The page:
Four years ago, Barack Obama swept into the White House riding the mantra of hope and change. Today, GOP nominee Mitt Romney hopes Americans are ready to change the direction of the country away from Obama’s failed policies. “Change” was the centerpiece of a much-hyped speech Romney delivered before 3,500 supportive Iowans at Kinzler Construction in Ames on Friday. He used the word 17 times during his 20-minute speech. 10 of those came in the final four paragraphs.
“What this requires is change, change from the course of the last four years. It requires that we put aside the small and the petty, and demand the scale of change we deserve: we need real change, big change.
Our campaign is about that kind of change–confronting the problems that politicians have avoided for over a decade, revitalizing our competitive economy, modernizing our education, restoring our founding principles.
This is the kind of change that promises a better future, one shaped by men and women pursuing their dreams in their own unique ways.
This election is a choice between the status quo — going forward with the same policies of the last four years — or instead, choosing real change, change that offers promise, promise that the future will be better than the past.
If you are ready for that kind of change, if you want this to be a turning point in America’s course, join Paul Ryan and me, get your family and friends to join us, and vote now for the kind of leadership that these times demand.”
As the economy remains stagnant and 23 million Americans seek full-time employment, Romney’s message is appealing to swing state voters. 11 days before Election Day, the momentum of the very close race remains in Romney’s favor. Friday’s speech offered a compelling vision for the country’s future. It also provided a sharp contrast from the continually negative tone offered by President Obama.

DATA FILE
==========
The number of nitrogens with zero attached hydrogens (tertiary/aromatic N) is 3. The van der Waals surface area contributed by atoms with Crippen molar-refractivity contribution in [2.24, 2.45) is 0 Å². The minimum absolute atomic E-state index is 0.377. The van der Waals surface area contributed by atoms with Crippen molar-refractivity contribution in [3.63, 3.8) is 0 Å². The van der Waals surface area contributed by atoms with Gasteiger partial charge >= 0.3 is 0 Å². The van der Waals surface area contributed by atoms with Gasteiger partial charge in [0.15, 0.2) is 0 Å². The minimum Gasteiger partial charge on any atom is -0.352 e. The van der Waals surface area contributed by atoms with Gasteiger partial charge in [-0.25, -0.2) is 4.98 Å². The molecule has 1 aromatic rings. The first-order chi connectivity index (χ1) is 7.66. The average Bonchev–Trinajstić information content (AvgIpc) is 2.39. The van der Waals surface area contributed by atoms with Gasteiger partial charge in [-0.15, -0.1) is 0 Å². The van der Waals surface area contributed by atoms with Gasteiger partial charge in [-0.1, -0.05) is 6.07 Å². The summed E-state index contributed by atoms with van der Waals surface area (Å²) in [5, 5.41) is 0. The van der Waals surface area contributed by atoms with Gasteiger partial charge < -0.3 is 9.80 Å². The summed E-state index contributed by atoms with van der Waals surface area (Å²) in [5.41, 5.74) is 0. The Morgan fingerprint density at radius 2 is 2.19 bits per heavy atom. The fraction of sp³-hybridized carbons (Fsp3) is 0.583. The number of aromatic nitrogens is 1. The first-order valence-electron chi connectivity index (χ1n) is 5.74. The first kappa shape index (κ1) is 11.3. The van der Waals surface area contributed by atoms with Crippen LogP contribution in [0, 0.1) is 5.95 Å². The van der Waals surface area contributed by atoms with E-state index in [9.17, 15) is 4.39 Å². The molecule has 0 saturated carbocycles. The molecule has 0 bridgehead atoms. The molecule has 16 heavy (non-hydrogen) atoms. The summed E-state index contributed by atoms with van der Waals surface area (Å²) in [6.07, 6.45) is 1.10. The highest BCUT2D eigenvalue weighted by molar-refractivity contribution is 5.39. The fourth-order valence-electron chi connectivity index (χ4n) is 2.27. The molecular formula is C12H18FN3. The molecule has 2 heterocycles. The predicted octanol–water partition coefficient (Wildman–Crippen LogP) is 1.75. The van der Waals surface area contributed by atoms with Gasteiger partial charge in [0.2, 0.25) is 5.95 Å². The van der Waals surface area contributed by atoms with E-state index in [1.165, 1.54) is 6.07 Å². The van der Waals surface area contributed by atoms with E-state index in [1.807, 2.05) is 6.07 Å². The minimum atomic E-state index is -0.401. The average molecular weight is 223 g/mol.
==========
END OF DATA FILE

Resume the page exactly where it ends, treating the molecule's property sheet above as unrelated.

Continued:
“President Obama frequently reminds us that he inherited a troubled economy. But a troubled economy is not all that President Obama inherited. He inherited the greatest nation in the history of the earth. He inherited the most productive and innovative nation in history. He inherited the largest economy in the world. And he inherited a people who have always risen to the occasion, regardless of the challenges they faced, so long as we have been led by men and women who have brought us together, called on our patriotism, and guided the nation with vision and conviction.”
Among the vast crowd in Ames were numerous Iowa State University students. Although most of the youth vote will go to Obama, four years of failed policies have greatly diminished the enthusiasm young voters had for him in 2008. Meanwhile, Mitt Romney’s message is resonating with that a fair amount of that voting bloc.
“I don’t like where our country is right now so I don’t know why we would re-elect a president who has brought us to where we are right now,” said Danielle Dolan, an ISU senior.
“I’ve been reading up a lot on it and keeping a close eye on it. It’s just nice to finally hear what he has to say in person,” said Alex Heckman, an ISU student. “Romney has set out a plan and told us what he’s going to do for the next four years. I’m definitely supporting Romney.”
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